Residential permit parking is simply a scam, and one which sends exactly the wrong economic signals.

    If you want to park, pay to build yourself your own parking garage (and don’t use it as a storage unit for non-vehicular household overflow garbage), or pay market rate to rent the public right of way that the commonwealths own and pays to maintain.

  • Anonymous

    Wow, that kinda kills the whole intention of it.

  • Anonymous

    I saw that petition too and think the city should be careful here.

    It clearly makes no sense to have the parking free. I know all those who drive to 22nd St Caltrain are going to complain, and I would too if I drove there … but that doesn’t mean it’s right (once we stop externalizing the cost of driving, it’s funny how all the sudden people find other ways to get where they need to go, myself included). Nobody wants to pay more, but it simply doesn’t make sense that drivers, who are using the least healthy, most polluting, and otherwise most inefficient form of transit (not too much that which takes up the most of limited city space) get free parking. That does nothing to incentivize people to walk, cycle, or take public transit to Caltrain, which is both Caltrain’s and SFMTA’s goal.

    That being said, if they charge “too much” (that amount would need to be discussed) for the parking, then I do think many people will drive instead of taking Caltrain. So the question becomes: how much should they charge? I think a couple bucks for the day is reasonable and probably won’t discourage that many people from taking the train (and for those that argue it will, well then you’re just being irrational because you’ll pay at least that much in gas to drive). Though in the long-term it doesn’t make sense, in the short-term they should set up the meters for commuters so that they allow somebody to pay for the entire day (and so that, if people are late getting home from work, they don’t have to worry about getting a ticket). Long-term, I think even that needs to go away and people will have to find ways to get to the station other than driving.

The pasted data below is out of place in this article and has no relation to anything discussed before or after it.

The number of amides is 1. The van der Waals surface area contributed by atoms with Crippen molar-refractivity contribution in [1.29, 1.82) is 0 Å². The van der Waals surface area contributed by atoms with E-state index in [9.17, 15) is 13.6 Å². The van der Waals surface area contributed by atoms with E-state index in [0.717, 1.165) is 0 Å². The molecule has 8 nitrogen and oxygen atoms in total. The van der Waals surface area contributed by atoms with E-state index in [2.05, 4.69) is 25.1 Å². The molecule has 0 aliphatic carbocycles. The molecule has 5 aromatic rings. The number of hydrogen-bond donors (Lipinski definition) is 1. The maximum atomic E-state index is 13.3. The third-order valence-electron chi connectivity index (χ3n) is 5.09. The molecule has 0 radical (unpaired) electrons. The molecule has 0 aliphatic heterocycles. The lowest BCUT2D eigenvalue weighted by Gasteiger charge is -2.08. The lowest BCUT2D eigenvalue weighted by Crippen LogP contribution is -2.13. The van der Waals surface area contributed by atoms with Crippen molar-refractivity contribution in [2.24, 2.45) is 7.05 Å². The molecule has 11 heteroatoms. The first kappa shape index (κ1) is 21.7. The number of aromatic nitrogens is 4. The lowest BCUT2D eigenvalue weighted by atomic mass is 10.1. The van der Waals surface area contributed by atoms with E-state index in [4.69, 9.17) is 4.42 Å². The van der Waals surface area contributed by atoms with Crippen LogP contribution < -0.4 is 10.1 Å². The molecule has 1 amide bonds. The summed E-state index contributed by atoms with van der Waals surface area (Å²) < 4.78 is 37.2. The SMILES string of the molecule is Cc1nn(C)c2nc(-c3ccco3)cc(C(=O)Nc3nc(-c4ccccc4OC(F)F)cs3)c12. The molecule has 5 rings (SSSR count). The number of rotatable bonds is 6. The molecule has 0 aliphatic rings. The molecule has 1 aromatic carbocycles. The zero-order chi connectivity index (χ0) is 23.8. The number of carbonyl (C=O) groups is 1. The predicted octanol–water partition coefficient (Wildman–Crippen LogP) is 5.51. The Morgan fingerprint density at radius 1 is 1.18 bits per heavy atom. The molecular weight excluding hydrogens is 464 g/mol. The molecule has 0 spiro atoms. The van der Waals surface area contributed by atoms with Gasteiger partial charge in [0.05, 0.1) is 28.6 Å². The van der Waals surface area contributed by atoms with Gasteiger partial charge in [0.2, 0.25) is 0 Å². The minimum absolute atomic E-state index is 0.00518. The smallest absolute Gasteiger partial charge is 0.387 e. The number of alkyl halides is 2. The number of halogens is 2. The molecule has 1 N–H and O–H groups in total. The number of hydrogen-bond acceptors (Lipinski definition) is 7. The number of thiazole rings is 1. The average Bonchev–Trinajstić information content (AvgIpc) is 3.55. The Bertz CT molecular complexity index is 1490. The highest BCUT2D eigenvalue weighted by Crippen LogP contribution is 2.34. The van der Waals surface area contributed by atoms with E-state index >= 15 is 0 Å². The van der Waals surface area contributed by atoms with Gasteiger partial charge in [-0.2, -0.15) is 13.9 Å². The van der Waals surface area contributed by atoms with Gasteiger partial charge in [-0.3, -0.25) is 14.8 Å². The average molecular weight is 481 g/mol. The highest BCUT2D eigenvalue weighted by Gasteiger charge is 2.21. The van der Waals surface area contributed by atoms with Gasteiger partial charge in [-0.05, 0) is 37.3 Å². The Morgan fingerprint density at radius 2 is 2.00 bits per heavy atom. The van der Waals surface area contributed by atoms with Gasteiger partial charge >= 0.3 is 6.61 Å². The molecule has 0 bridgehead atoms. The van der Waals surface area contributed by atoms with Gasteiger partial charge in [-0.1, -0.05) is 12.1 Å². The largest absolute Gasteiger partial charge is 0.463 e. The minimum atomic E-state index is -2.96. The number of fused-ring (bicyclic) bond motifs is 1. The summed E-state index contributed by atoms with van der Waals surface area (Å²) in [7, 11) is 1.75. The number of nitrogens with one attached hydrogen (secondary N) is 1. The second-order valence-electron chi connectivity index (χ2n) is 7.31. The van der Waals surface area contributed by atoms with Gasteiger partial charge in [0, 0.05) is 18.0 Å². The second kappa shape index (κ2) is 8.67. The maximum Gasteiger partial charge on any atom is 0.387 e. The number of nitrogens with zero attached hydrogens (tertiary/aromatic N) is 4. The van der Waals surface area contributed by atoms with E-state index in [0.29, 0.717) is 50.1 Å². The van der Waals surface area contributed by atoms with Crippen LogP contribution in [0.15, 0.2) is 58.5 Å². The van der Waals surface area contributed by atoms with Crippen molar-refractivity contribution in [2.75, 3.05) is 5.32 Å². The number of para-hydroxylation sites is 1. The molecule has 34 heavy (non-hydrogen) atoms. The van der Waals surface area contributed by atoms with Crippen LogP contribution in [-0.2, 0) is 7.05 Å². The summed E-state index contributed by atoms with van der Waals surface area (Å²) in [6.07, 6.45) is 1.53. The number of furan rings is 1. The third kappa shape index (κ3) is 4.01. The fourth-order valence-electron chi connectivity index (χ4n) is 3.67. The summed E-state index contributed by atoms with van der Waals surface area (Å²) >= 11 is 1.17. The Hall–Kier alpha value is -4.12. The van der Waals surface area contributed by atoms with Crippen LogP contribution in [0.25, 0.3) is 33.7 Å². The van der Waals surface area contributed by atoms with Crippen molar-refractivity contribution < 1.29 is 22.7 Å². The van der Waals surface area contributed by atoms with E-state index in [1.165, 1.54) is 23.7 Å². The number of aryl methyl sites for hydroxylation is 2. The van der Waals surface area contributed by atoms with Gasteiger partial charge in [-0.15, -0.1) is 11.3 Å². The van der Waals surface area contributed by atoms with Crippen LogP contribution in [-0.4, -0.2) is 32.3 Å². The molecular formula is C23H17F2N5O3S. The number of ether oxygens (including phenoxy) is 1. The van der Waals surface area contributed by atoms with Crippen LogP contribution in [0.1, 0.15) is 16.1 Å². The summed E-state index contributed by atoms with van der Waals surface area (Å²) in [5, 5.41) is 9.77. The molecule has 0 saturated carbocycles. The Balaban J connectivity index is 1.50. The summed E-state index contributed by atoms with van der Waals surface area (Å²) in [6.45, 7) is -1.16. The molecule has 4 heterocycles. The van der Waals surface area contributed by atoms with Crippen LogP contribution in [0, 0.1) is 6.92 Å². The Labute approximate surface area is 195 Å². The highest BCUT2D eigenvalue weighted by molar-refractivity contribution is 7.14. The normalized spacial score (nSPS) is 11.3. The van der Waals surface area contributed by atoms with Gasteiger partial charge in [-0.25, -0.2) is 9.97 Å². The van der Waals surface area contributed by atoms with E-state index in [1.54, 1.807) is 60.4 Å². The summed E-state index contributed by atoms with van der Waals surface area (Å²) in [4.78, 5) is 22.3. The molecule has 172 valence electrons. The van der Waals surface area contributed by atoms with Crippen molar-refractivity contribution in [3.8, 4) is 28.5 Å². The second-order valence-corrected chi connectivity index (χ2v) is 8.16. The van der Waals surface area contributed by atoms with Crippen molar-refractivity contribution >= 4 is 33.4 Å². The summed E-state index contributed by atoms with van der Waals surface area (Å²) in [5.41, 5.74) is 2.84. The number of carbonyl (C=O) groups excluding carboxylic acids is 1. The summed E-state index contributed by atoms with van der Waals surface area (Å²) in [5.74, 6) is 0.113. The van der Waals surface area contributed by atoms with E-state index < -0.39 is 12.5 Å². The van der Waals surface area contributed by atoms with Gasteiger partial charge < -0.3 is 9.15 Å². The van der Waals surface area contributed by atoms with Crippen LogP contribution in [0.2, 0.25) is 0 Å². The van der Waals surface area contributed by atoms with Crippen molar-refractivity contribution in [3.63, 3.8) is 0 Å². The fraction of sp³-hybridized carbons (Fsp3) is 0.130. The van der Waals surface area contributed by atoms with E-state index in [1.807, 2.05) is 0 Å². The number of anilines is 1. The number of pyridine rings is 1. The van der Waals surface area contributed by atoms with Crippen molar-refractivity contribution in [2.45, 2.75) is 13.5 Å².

• CBrinkman

    Many of the cyclists who stopped to get the lights were new to cycling and knew they needed to get lights but hadn’t yet.  Others had had their lights stolen.  One guy was so grateful for the lights:  he had had his entire bike stolen and just gotten a replacement – he said it was the only good thing to happen to him in a week.  On a positive note, I would say that about 95% of cyclists going by at 7th and Townsend last night had lights on.  Only two unlighted cyclists declined the free lights – not sure what was up with that, but yes, they do deserve tickets.

  • mikesonn